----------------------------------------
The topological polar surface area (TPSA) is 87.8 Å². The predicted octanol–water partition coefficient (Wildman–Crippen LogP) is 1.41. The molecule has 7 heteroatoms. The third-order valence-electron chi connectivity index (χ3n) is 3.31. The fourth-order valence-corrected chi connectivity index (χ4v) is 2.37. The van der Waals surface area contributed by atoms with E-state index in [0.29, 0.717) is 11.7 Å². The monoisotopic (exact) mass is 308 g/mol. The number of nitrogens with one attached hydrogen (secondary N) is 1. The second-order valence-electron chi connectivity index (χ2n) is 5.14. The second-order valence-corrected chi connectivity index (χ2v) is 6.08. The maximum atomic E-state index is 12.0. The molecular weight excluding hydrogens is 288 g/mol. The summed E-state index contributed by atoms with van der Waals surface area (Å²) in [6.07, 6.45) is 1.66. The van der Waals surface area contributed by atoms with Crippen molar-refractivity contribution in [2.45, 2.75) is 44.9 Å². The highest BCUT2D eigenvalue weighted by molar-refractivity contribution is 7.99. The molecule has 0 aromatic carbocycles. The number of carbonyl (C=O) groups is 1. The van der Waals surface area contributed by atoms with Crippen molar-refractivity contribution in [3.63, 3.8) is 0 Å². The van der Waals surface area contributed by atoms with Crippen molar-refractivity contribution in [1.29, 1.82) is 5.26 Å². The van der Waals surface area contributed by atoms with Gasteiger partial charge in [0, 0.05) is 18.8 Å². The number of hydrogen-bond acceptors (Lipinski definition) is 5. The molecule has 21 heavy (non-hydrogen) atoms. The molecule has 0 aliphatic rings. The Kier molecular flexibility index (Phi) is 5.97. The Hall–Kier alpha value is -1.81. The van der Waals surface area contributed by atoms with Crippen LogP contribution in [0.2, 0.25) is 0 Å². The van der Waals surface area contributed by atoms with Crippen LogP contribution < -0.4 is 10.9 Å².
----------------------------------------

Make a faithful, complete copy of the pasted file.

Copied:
The topological polar surface area (TPSA) is 87.8 Å². The predicted octanol–water partition coefficient (Wildman–Crippen LogP) is 1.41. The molecule has 7 heteroatoms. The third-order valence-electron chi connectivity index (χ3n) is 3.31. The fourth-order valence-corrected chi connectivity index (χ4v) is 2.37. The van der Waals surface area contributed by atoms with E-state index in [0.29, 0.717) is 11.7 Å². The monoisotopic (exact) mass is 308 g/mol. The number of nitrogens with one attached hydrogen (secondary N) is 1. The second-order valence-electron chi connectivity index (χ2n) is 5.14. The second-order valence-corrected chi connectivity index (χ2v) is 6.08. The maximum atomic E-state index is 12.0. The molecular weight excluding hydrogens is 288 g/mol. The summed E-state index contributed by atoms with van der Waals surface area (Å²) in [6.07, 6.45) is 1.66. The van der Waals surface area contributed by atoms with Crippen molar-refractivity contribution in [2.45, 2.75) is 44.9 Å². The highest BCUT2D eigenvalue weighted by molar-refractivity contribution is 7.99. The molecule has 0 aromatic carbocycles. The number of carbonyl (C=O) groups is 1. The van der Waals surface area contributed by atoms with Crippen molar-refractivity contribution in [3.63, 3.8) is 0 Å². The van der Waals surface area contributed by atoms with Crippen molar-refractivity contribution in [1.29, 1.82) is 5.26 Å². The van der Waals surface area contributed by atoms with Gasteiger partial charge in [0, 0.05) is 18.8 Å². The number of hydrogen-bond acceptors (Lipinski definition) is 5. The molecule has 21 heavy (non-hydrogen) atoms. The molecule has 0 aliphatic rings. The Kier molecular flexibility index (Phi) is 5.97. The Hall–Kier alpha value is -1.81. The van der Waals surface area contributed by atoms with Crippen LogP contribution in [0.2, 0.25) is 0 Å². The van der Waals surface area contributed by atoms with Crippen LogP contribution < -0.4 is 10.9 Å².